So why is it that the overflowing air is first deviated to the west and then back to the east as demonstrated in the example above? To better understand this behaviour, we have to investigate the vorticity of such an air parcel that is lifted over the Alps. In fact, we will use the concept of the potential vorticity (PV) as this dimension is preserved when air parcels move along isentropic surfaces. Air parcels usually move along isentropic surfaces at higher atmospheric levels, assuming that diabatic heat exchange and turbulent mixing are neglected.

Potential vorticity is the absolute vorticity of an air parcel moving along an isentropic surface. Note from the relation below, that PV is simply the product of absolute vorticity on an isentropic surface θ + f) and static stability (∂θ/∂p). Hence, PV consists of two factors, a dynamic and a thermodynamic part:

When air moves along isentropic surfaces (no diabatic heating, no turbulence or friction), we can state that:

PV = constant

for any air parcel in the upper troposphere.

Under stable conditions, isentropic surfaces are closer to each other than under unstable conditions. This is the case near the tropopause, where the atmosphere is very stable. When static stability decreases, for example when air moves to lower atmospheric levels with less stability, vorticity increases because absolute vorticity and static stability are coupled due to the conservation of PV.

To give a more pictorial explanation, imagine an ice skater outstretching their arms while spinning and then raising them. Their vorticity (rotating speed) increases the more they stretch their body. This figure can be applied to an air column that is stretched while it moves into a less stable region (see Figure 4).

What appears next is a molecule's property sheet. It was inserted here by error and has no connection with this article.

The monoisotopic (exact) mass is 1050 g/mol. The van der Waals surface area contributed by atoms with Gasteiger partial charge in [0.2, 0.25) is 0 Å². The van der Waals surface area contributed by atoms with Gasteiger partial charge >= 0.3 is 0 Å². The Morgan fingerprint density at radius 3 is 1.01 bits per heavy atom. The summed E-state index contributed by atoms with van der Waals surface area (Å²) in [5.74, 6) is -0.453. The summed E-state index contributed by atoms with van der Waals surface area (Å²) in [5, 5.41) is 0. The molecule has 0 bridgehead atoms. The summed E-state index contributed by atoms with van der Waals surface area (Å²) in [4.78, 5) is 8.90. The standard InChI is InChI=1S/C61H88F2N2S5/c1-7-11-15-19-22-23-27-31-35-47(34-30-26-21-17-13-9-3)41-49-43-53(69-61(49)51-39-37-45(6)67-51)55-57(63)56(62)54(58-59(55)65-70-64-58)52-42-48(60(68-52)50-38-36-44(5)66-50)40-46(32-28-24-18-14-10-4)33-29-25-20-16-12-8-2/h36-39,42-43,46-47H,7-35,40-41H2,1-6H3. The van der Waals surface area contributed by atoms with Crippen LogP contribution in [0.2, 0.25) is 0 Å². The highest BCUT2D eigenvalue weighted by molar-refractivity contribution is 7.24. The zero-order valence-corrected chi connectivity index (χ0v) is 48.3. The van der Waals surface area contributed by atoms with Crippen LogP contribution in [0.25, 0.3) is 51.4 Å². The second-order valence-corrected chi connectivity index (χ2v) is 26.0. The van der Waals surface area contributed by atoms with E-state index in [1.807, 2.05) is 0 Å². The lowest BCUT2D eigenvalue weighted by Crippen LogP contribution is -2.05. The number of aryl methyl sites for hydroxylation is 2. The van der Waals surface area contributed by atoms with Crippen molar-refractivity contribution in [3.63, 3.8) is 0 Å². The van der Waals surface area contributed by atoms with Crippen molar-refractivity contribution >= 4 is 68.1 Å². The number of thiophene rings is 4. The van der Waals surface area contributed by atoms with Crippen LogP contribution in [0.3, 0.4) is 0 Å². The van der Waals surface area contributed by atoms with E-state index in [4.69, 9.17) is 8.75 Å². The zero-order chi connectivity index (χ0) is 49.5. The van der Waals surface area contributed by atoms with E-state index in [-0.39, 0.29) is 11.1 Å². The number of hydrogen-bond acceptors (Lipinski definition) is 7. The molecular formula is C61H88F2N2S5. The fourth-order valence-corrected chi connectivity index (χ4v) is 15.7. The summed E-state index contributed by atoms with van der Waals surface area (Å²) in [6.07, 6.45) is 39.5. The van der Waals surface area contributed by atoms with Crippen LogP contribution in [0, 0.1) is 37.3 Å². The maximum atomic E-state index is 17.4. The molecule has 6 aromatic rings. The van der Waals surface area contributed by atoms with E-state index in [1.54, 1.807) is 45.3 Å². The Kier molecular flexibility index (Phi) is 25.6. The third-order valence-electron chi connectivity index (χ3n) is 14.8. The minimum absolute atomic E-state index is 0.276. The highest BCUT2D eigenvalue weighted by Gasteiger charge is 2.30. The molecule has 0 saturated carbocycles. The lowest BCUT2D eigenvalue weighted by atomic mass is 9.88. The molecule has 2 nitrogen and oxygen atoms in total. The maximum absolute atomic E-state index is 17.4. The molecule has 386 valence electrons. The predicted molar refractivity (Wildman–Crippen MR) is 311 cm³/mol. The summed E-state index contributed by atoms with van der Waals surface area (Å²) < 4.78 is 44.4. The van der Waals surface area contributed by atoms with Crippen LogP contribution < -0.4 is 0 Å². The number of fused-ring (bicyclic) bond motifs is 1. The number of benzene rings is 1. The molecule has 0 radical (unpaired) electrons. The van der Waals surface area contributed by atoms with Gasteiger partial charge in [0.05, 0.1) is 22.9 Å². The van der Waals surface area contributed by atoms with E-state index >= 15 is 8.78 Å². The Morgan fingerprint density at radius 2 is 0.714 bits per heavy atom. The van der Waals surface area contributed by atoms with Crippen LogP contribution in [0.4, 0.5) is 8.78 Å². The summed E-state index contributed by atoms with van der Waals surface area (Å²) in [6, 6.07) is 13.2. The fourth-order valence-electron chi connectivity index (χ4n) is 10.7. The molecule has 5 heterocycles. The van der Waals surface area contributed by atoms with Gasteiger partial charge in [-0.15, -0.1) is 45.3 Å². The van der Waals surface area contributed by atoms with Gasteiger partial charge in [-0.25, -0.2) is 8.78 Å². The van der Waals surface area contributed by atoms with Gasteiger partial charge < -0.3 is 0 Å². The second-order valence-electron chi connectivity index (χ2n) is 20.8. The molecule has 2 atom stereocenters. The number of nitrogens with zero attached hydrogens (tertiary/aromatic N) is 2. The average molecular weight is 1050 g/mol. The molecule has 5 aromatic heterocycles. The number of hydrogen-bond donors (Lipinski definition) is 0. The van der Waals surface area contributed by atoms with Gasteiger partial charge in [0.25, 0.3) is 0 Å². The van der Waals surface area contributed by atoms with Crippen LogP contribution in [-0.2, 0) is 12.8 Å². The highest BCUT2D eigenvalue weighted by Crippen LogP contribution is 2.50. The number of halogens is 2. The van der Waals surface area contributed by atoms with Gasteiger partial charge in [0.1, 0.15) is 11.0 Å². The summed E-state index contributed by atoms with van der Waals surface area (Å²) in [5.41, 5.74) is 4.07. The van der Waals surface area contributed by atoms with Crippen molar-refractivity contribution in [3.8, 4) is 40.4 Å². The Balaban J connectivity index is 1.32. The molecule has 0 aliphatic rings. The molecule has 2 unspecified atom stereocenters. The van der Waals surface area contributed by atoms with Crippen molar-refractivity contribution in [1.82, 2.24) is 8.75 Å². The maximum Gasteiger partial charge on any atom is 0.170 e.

Figure 4: Illustration on how rotation (vorticity) increases when the air column is stretched.

Now let's apply this concept to air that passes over a mountain range. We assume for simplicity that the Coriolis parameter f is constant whether the flow crosses a north to south or an east to west oriented mountain range.

Figure 5: Cyclogenesis at the lee of the Alps. (a) Vertical cross section and (b) a map of the airflow (view from above).

A → B
When the air parcel approaches the mountain range, the air column is slightly stretched because the distance between the isentropic layers θ0 and θ0+Δθ becomes larger. In order to conserve PV when static stability ∂θ/∂p decreases, relative vorticity must increase. The airflow turns left (in the northern hemisphere).

B → C
Closer to the mountain range, the air at lower levels is lifted much more than the air at higher levels. The air parcel is compressed and static stability increases because isentropic surfaces are closer to each other. Vorticity decreases, the flow becomes anticyclonic and turns right (in the northern hemisphere).

C → D
After passing the mountain crest, the air column is stretched again, vorticity increases and the flow becomes more cyclonic. This coincides locally with the surface pressure minimum at the lee side of the mountain range. On the other hand, stability decreases which often leads to convection on the lee side, especially during the summer season.

D → E
Finally, the air parcel comes back to its initial vertical extension; static stability and absolute vorticity are the same as before the mountain crossing.